Monterey Regional Airport
|Operator||Monterey Peninsula Airport District|
|Elevation AMSL||257 ft / 78 m|
Monterey Regional Airport (IATA: MRY, ICAO: KMRY, FAA LID: MRY) is three miles (5 km) southeast of Monterey, in Monterey County, California, USA. It was created in 1936 and was known as the Monterey Peninsula Airport until the board of directors renamed it on September 14, 2011.
The airport is owned by the municipalities that make up the Monterey Peninsula Airport District. It is a public entity and its five-member board of directors is publicly elected.
The airport has its origins with flights from the polo field of the Hotel Del Monte in 1910. In 1941 local communities formed the Monterey Peninsula Airport District and acquired land to build an airport. World War II intervened, and the U.S. Navy leased the land, opening Naval Auxiliary Air Station Monterey on May 23, 1943. The Navy remained at the airport until 1972.
Monterey-Salinas Transit is the public ground transit organization.
The airport covers 496 acres (201 ha) and has two runways:
|Alaska Airlines||San Diego|
|Allegiant Air||Las Vegas|
|American Eagle|| Phoenix-Sky Harbor|
Seasonal: Dallas/Fort Worth
|United Express||Denver, Los Angeles, San Francisco|
Allegiant Air is the only airline serving Monterey with mainline jets such as the Airbus A319 that flies nonstop to Las Vegas. Allegiant planned to fly Boeing 757-200s nonstop to Honolulu starting in November, 2012, but the flight never started.
|1||Phoenix, Arizona||64,640||American Eagle|
|2||Los Angeles, California||52,560||United Express|
|3||San Francisco, California||26,170||United Express|
|4||Denver, Colorado||24,020||United Express|
|5||San Diego, California||20,440||Alaska|
|6||Las Vegas, Nevada||13,890||Allegiant|
|7||Dallas/Fort Worth,Texas||8,740||American Eagle|
In 1933 Pacific Seaboard Air Lines scheduled passenger flights on single engine Bellanca CH-300s, two daily round trips Los Angeles - Santa Barbara - Santa Maria - San Luis Obispo - Paso Robles - Monterey - Salinas - San Jose - San Francisco. Pacific Seaboard later moved its operation to the eastern U.S., was renamed Chicago and Southern Air Lines, and become a domestic and international airline that in 1953 was acquired by and merged into Delta Air Lines.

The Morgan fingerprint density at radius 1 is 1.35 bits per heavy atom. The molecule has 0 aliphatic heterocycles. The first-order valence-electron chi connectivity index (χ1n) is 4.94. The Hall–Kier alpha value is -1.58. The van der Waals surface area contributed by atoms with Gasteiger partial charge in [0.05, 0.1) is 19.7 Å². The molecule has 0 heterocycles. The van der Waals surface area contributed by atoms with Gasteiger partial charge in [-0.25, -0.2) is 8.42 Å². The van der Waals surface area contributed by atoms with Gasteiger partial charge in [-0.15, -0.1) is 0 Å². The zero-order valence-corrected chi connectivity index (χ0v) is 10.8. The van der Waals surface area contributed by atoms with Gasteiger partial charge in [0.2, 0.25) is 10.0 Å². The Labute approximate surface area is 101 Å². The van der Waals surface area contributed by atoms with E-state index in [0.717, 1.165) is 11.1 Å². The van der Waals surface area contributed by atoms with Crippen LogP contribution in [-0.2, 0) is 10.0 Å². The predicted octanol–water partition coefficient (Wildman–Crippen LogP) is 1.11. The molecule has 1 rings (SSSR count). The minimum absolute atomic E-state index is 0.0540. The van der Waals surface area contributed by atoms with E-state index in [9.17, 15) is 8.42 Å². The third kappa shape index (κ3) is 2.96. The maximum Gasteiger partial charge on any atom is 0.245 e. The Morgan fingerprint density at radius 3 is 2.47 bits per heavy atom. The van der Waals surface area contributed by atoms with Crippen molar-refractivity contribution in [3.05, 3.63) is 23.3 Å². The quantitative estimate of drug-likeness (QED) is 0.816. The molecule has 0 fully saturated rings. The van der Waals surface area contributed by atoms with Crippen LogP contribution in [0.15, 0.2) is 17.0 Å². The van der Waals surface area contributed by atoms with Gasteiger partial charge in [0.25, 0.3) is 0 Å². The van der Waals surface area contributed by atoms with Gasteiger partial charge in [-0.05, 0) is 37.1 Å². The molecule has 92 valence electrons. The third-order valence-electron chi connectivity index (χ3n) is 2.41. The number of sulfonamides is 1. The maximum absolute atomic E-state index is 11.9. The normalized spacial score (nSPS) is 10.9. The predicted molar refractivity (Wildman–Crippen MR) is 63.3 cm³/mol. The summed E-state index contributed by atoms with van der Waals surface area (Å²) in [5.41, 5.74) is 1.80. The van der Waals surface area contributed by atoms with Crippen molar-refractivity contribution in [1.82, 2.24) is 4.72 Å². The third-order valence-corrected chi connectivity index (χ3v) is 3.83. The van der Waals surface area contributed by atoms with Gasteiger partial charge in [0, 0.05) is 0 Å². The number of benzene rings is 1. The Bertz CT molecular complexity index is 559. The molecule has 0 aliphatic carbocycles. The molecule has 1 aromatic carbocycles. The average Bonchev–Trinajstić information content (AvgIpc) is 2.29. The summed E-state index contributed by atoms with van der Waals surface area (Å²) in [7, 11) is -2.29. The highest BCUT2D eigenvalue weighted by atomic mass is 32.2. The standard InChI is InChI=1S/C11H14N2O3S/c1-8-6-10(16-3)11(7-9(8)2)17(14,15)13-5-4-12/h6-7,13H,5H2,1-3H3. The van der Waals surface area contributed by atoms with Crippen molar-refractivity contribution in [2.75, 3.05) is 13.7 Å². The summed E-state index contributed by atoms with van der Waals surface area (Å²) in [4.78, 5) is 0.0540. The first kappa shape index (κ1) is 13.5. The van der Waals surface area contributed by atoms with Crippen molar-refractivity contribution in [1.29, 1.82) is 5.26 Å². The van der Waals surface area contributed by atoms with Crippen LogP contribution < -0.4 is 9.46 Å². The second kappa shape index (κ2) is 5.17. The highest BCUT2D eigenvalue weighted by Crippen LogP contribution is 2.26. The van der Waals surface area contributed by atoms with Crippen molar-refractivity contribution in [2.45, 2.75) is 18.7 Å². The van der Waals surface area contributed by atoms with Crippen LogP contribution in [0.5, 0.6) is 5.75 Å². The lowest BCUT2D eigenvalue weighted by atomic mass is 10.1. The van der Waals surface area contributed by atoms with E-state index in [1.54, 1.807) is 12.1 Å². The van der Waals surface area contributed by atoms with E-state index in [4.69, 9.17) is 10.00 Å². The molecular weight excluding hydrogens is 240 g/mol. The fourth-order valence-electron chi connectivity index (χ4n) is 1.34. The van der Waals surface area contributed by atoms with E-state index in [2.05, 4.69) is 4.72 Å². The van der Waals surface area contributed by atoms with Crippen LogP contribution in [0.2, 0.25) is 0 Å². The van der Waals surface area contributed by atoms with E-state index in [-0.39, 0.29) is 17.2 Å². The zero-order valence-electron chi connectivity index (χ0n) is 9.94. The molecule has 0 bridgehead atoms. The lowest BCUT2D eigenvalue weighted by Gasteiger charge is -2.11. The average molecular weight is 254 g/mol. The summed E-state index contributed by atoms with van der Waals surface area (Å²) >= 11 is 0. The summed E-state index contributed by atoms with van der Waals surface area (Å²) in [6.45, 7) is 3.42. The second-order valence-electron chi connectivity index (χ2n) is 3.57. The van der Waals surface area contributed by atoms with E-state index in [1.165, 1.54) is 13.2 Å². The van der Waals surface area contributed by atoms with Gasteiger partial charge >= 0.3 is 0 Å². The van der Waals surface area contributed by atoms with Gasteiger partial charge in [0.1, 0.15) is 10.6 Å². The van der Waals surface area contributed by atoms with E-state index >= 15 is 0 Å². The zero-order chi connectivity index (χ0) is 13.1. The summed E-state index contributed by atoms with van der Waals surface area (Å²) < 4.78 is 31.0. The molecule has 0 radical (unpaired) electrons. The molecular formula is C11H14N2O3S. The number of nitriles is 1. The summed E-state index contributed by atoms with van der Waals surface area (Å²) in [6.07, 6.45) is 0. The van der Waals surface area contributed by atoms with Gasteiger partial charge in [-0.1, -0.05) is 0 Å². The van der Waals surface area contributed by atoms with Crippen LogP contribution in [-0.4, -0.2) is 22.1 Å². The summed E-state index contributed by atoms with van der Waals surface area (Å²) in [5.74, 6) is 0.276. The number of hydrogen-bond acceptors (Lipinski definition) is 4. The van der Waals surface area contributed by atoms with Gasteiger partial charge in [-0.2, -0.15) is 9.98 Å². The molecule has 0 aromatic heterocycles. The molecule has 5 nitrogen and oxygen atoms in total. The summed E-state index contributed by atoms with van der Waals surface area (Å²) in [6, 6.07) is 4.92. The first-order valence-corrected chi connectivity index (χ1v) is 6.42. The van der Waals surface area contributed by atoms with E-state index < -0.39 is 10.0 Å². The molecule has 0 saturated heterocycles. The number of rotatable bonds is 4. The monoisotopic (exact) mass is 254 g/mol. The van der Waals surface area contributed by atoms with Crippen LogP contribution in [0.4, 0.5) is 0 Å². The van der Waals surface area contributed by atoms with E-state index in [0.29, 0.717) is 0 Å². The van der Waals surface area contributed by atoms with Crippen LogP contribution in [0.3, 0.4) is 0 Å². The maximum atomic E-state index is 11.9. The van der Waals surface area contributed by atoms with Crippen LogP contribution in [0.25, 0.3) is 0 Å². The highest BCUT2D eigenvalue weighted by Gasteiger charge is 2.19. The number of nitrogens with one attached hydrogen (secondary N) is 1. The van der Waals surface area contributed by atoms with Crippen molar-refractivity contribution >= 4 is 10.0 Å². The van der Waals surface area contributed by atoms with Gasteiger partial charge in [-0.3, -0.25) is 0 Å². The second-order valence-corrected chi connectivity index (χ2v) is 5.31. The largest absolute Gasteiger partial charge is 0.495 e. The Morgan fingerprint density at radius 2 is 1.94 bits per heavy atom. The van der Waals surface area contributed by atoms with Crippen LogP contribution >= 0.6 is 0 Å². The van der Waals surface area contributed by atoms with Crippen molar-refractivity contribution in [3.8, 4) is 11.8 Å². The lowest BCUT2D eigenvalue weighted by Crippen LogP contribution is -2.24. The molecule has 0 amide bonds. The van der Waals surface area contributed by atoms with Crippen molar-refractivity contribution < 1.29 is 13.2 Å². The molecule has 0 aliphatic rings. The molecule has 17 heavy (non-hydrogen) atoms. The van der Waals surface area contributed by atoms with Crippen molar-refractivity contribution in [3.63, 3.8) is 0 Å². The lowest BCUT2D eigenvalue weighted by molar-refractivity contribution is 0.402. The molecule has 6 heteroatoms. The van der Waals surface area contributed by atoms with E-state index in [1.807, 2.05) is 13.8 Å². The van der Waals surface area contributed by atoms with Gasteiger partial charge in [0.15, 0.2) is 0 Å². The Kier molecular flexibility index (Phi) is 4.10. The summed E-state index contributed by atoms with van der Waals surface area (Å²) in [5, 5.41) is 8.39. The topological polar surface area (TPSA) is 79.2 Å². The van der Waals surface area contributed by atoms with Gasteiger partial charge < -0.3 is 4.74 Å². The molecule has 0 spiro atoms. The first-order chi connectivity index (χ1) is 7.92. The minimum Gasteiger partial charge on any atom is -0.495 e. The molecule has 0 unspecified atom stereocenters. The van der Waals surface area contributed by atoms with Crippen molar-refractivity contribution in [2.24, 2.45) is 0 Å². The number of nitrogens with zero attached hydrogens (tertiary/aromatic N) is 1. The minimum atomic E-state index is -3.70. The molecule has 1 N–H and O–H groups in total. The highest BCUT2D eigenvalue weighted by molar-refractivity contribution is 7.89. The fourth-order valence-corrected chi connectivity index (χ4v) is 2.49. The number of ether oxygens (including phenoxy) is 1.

Before starting 727 service, Pacific Air Lines served Monterey with Martin 4-0-4s followed by Fairchild F-27s. Predecessor Southwest Airways began serving Monterey in the late 1940s with Douglas DC-3s. Pacific Air Lines merged with Bonanza Air Lines and West Coast Airlines in 1968 to form Air West which was renamed Hughes Airwest in 1970 after its acquisition by Howard Hughes.
Golden Gate Airlines was based in Monterey and served over 20 cities, mainly in California but also in Colorado, Idaho, Nevada and Utah. It flew Convair 580s, Fokker F27s and de Havilland Canada DHC-7 Dash 7s; the March 1, 1980 timetable claims over a thousand flights weekly. The airline ceased operations circa 1981 after an unsuccessful merger with Swift Aire Lines which was based in San Luis Obispo, CA. In 1980-81 Golden Gate flew nonstop from Monterey to Fresno, Los Angeles, Sacramento, San Francisco, San Jose, Santa Barbara and Reno.
Several other regional and commuter air carriers served Monterey in the 1980s and 1990s, mainly to Los Angeles and/or San Francisco. These included Apollo Airways and successor Pacific Coast Airlines, Mid Pacific Air operating as Reno Air Express (to San Jose), Sierra Expressway (to Oakland), SkyWest Airlines initially operating as Delta Connection and later as United Express, StatesWest Airlines operating as USAir Express, WestAir Commuter Airlines initially operating independently and later as United Express, and Wings West initially operating independently and later as American Eagle Airlines. Turboprops operated by these carriers included the Beechcraft 99, Beechcraft 1900C, BAe Jetstream 31, de Havilland Canada DHC-6 Twin Otter, Embraer EMB-120 Brasilia, Fairchild Swearingen Metroliner, Handley Page Jetstream, Saab 340, Short 330 and Short 360.
Mesa Airlines and SkyWest both operating as American Eagle and SkyWest also operating as United Express continue to serve Monterey with regional jet flights. Mesa Air operates Canadair CRJ-900s and SkyWest operates Canadair CRJ-200s and CRJ-700s.Horizon Air operating on behalf of Alaska Airlines serves the airport with Bombardier Q400s, the largest and fastest member of the de Havilland Canada DHC-8 Dash 8 family.